In my Foreign Policy column, I discuss how China is inexorably accumulating small changes in the South China Sea, confounding U.S. strategy in the region.
The Pentagon recently commissioned recommendations from the Center for Strategic and International Studies (CSIS) on its military basing plans in the Pacific. CSIS's June 27 report recommended that the Pentagon reallocate forces away from Northeast Asia and toward the South China Sea. Specifically, CSIS called on the Pentagon to base more attack submarines in Guam, beef up the Marine Corps' presence in the region, and study the possibility of basing an aircraft carrier strike group in Western Australia.
The South China Sea is undoubtedly heating up as a potential flashpoint. Disputes over territory, fishing rights, and oil leases have accelerated this year. A recent ASEAN conference in Phnom Penh, Cambodia, aimed at making progress on a code of conduct for the South China Sea, collapsed in acrimony and failed, for the first time in 45 years, to agree on a concluding joint statement. Vietnam and the Philippines were particularly upset that their Southeast Asian neighbors made no progress on a unified stance against Chinese encroachments in the sea.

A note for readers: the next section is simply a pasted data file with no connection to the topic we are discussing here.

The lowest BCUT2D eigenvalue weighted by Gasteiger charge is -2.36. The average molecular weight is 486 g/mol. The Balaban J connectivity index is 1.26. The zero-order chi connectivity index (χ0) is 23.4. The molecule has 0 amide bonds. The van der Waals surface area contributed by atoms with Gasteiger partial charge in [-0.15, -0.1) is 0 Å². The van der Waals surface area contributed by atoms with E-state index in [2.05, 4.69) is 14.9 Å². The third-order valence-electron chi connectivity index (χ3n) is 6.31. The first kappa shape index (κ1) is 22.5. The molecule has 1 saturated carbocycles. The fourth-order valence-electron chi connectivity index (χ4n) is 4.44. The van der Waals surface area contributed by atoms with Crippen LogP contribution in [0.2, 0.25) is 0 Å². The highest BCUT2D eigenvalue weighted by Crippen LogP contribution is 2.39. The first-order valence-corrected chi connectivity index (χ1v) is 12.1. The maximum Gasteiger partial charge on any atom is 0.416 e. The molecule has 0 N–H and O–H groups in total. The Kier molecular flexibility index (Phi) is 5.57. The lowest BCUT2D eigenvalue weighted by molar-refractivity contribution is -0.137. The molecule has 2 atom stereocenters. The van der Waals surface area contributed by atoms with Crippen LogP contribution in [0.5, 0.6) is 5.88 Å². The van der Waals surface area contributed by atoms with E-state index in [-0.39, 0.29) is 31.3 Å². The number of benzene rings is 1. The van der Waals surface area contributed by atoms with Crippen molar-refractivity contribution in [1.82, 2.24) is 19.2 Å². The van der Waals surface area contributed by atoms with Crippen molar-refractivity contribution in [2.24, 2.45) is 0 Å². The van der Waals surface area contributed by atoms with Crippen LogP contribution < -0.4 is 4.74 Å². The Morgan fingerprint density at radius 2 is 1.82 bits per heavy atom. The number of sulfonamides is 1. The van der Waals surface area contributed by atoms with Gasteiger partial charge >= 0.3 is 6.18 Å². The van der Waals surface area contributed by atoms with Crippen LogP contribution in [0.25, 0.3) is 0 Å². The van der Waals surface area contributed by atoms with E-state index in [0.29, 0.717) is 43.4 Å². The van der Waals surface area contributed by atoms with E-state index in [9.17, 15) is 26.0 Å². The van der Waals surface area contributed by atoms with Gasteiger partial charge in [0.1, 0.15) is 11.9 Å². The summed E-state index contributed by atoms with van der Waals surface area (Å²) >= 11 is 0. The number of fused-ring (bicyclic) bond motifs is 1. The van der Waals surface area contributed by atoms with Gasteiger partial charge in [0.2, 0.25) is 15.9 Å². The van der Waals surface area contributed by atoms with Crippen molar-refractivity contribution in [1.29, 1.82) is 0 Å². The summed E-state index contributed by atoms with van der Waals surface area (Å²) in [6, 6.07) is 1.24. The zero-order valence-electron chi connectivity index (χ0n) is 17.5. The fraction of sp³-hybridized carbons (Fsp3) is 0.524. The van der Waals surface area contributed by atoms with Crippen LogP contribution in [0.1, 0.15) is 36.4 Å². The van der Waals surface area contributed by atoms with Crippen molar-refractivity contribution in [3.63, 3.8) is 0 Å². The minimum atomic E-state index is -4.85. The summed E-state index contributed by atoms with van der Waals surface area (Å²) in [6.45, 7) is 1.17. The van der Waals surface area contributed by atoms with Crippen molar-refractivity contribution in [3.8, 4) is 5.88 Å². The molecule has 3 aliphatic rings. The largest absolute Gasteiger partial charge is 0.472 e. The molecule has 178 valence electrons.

The increase in U.S. military power in the region, called for by both the CSIS report and by U.S. Defense Secretary Leon Panetta in a June speech in Singapore, is designed in part to deter overt aggression, such as a sudden restart of the Korean War or a Chinese blitzkrieg against Taiwan. To the extent such scenarios are now considered highly remote, the U.S. military presence in the region is doing its job. But what about an adversary that uses "salami-slicing," the slow accumulation of small actions, none of which is a casus belli, but which add up over time to a major strategic change? U.S. policymakers and military planners should consider the possibility that China is pursuing a salami-slicing strategy in the South China Sea, something that could confound Washington's military plans.